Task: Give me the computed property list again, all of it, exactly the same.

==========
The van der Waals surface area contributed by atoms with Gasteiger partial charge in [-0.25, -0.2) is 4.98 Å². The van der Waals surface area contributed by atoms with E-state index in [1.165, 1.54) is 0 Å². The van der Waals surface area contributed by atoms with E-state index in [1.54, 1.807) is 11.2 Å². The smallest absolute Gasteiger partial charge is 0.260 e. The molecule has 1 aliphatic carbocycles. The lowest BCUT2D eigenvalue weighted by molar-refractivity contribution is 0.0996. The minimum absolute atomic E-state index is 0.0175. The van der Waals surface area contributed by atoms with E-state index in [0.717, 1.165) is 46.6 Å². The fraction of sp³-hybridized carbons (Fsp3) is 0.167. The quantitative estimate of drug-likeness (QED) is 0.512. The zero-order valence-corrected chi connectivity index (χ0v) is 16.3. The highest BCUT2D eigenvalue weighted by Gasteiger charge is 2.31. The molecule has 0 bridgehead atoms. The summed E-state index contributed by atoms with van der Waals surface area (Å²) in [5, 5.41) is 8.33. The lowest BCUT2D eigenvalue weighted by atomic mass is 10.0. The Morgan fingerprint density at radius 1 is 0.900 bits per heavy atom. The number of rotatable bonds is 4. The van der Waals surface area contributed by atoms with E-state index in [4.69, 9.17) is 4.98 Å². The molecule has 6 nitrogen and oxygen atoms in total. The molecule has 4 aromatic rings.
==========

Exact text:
The van der Waals surface area contributed by atoms with Gasteiger partial charge in [-0.25, -0.2) is 4.98 Å². The van der Waals surface area contributed by atoms with E-state index in [1.165, 1.54) is 0 Å². The van der Waals surface area contributed by atoms with E-state index in [1.54, 1.807) is 11.2 Å². The smallest absolute Gasteiger partial charge is 0.260 e. The molecule has 1 aliphatic carbocycles. The lowest BCUT2D eigenvalue weighted by molar-refractivity contribution is 0.0996. The minimum absolute atomic E-state index is 0.0175. The van der Waals surface area contributed by atoms with E-state index in [0.717, 1.165) is 46.6 Å². The fraction of sp³-hybridized carbons (Fsp3) is 0.167. The quantitative estimate of drug-likeness (QED) is 0.512. The zero-order valence-corrected chi connectivity index (χ0v) is 16.3. The highest BCUT2D eigenvalue weighted by Gasteiger charge is 2.31. The molecule has 0 bridgehead atoms. The summed E-state index contributed by atoms with van der Waals surface area (Å²) in [5, 5.41) is 8.33. The lowest BCUT2D eigenvalue weighted by atomic mass is 10.0. The Morgan fingerprint density at radius 1 is 0.900 bits per heavy atom. The number of rotatable bonds is 4. The van der Waals surface area contributed by atoms with E-state index in [4.69, 9.17) is 4.98 Å². The molecule has 6 nitrogen and oxygen atoms in total. The molecule has 4 aromatic rings.